|Publication number||US3748815 A|
|Publication date||Jul 31, 1973|
|Filing date||Jan 3, 1972|
|Priority date||Jan 3, 1972|
|Publication number||US 3748815 A, US 3748815A, US-A-3748815, US3748815 A, US3748815A|
|Original Assignee||Parker A|
|Export Citation||BiBTeX, EndNote, RefMan|
|Patent Citations (9), Referenced by (39), Classifications (7)|
|External Links: USPTO, USPTO Assignment, Espacenet|
United States Patent 1 Parker PLASTERBOARD TO COLUMN CLIP  Inventor: Alvin S. Parker, 2 Peter Cooper Rd.,
New York, N.Y. 10010  Filed: Jan. 3, 1972 211 Appl. No.: 214,133
 US. Cl. 52/714, 24/73 B, 52/364, 52/727  Int. Cl. E04c 3/30, E040: 5/00  Field of Search ..52/345347, 355, 357, 359, 489, 356, 364, 376, 377, 725, 727, 728, 714; 24/73 B  References Cited UNITED STATES PATENTS 2,995,872 8/1961 Rose 52/714' 3,131,791 5/1964 Davis et a1... 52/364 2,101,001 11/1937 Balduf 52/489 2,213,603 9/1940 Young et al. 52/725 1 July 31, 1973 2,309,420 1/1943 Taylor 52/351 2,582,144 1/1952 52/489 2,706,315 4/1955 Price 52/364 3,164,227 [[1965 Davis et a1. 52/364 FORElGN PATENTS OR APPLICATIONS 224,021 2/ 1959 Australia 52/725 Primary Examiner-Henry C. Sutherland Attorney-Samuel J. Stoll and Robert S. Stoll [5 7] ABSTRACT A clip for aiding the attachment of plasterboard to structural columns and thelike comprising a box section having a spring-flap formed integrally therewith. The spring flap slips onto a flange of the column and the box section provides attaching surfaces for sheet metal screws. When several clips are used the column may be encapsulated and therefore fireproofed by th plasterboard.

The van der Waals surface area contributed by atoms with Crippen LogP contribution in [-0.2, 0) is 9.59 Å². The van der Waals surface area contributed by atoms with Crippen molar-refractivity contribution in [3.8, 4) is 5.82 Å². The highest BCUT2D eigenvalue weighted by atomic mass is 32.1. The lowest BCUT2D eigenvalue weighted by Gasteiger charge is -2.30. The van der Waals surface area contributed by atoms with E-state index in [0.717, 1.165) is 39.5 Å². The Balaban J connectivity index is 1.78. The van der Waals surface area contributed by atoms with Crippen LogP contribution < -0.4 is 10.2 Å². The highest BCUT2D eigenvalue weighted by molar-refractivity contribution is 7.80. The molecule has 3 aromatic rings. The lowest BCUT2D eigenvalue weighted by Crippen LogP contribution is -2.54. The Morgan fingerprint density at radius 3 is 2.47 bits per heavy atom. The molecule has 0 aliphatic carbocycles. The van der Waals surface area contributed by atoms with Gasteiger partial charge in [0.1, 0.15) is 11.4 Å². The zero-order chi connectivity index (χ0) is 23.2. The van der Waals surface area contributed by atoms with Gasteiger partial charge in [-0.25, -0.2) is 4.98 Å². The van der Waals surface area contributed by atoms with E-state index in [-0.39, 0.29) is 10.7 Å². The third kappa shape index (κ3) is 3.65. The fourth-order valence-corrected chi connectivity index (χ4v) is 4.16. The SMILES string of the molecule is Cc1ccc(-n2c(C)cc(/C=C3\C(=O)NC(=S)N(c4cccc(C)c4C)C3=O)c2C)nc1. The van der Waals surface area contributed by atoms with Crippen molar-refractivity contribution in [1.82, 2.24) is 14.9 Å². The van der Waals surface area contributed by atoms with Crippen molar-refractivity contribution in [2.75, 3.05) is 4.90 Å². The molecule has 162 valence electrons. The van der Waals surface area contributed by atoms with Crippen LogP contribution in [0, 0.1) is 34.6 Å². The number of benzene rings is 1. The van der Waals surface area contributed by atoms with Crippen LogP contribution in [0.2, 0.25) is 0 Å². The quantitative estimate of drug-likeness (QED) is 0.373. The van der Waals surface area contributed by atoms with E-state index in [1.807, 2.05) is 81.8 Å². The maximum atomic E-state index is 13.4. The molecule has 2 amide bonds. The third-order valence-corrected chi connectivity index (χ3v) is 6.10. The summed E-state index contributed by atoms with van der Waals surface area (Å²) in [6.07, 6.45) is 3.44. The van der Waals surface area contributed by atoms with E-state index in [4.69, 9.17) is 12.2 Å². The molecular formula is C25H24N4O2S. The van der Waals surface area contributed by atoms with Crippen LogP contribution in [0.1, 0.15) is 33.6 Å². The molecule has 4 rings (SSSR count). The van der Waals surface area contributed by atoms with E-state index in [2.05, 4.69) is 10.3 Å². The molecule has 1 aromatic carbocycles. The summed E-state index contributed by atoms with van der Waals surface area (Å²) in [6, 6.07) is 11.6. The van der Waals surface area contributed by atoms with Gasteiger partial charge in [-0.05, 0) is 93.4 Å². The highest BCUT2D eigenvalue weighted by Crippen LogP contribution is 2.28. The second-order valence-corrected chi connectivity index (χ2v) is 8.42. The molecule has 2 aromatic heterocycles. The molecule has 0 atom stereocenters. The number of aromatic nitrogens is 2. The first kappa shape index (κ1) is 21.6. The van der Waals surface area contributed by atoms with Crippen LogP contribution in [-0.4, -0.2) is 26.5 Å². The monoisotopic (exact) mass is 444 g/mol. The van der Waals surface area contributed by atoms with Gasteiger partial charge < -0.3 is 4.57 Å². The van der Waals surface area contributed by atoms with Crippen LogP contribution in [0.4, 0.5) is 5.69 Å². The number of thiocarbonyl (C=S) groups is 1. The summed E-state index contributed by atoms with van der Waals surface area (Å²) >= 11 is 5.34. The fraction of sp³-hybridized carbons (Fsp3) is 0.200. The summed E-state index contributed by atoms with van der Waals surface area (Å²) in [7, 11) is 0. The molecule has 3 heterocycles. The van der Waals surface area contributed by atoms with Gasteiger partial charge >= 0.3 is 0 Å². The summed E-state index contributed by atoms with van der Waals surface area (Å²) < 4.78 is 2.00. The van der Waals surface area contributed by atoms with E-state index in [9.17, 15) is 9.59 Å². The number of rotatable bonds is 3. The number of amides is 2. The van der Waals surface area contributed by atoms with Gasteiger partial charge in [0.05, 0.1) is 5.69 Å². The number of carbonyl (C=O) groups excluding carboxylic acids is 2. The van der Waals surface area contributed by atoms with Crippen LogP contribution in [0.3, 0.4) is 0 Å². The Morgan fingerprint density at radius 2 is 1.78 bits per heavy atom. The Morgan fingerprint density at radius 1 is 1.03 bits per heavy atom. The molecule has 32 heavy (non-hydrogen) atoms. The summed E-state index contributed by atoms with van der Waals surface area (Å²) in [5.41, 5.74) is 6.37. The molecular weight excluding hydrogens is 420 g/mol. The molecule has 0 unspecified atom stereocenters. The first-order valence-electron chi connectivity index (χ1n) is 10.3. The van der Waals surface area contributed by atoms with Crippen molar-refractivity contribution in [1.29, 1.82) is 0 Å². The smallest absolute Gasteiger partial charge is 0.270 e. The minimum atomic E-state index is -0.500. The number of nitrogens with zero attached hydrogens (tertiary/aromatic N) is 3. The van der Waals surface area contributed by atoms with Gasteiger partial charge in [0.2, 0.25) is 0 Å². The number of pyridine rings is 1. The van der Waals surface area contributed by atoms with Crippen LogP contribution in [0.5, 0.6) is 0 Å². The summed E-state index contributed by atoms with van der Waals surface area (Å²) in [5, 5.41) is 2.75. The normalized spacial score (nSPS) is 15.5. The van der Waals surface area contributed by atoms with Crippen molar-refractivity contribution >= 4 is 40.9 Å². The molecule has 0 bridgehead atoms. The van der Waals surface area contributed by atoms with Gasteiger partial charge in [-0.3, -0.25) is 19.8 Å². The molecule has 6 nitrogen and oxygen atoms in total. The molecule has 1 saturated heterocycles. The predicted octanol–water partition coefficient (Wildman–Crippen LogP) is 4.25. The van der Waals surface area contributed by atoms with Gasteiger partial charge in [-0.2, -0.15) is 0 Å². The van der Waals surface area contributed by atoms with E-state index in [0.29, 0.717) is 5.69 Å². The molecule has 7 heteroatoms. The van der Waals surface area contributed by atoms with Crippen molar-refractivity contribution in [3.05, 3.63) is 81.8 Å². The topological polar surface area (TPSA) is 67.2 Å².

2 Claims, 15 Drawing Figures PATENTEU 1 3.748.815
SHEET 1 [IF 3 PAIENIE JUL 3 1 ma sum 2 or 3 PATENTEU JUL 3 I V/ Ill/Ill ll// ///////////1 V )21223222223225: I A
PLASTERBOARD TO COLUMN CLIP BACKGROUND OF THE INVENTION Although construction girders, columns and the like are made of heavy steel I-beams which at first blush are apparently resistant to fire, it is common knowledge in the construction industry that main supporting columns and girders must be provided with auxiliary protection against the high temperatures which a building fire can produce. Unprotected columns and girders are known to warp, buckle and collapse when heated and accordingly in many jurisdictions there are requirements for fireproofing such members. Further, columns are covered for esthetic reasons.
In the past, columns requiring fireproofmg were manually plastered or enclosed with masonry. This was a time-consuming and expensive job which required many man hours of skilled labor. More recently some jurisdictions have permitted the substitution of plasterboard, familiar in thinner boards in home dry-wall construction and sometimes called sheetrock, for hand laid plaster. Plasterboard is more easily handled but is not easily secured to heavy steel columns and more recently these problems of fastening the plasterboard have forced building contractors to look to other means of fireproofing. One method currently in use is to spray the columns with an asbestos-fibre compound but less fire protection is provided than with plasterboard. Construction workers exposed-to the asbestos are, of course, exposing themselves to inhalation of the fibres and the dangers concomitant thereto.
Examples of the prior patented art are contained in the following United States patents:
Patent Number Name Date l,l04,346 Church July 21, 1914 1,243,001 Stewart Oct. 16, I917 2,765,886 Tedaldi et al. Oct. .9, 1956 3,274,739 Gregoire Sept. 27, 1966 3,413,775 Katz Dec. 3, I968 SUMMARY OF THE INVENTION Accordingly, the present invention provides a clip for securing plasterboard to structural columns with ease, economy and unskilled labor.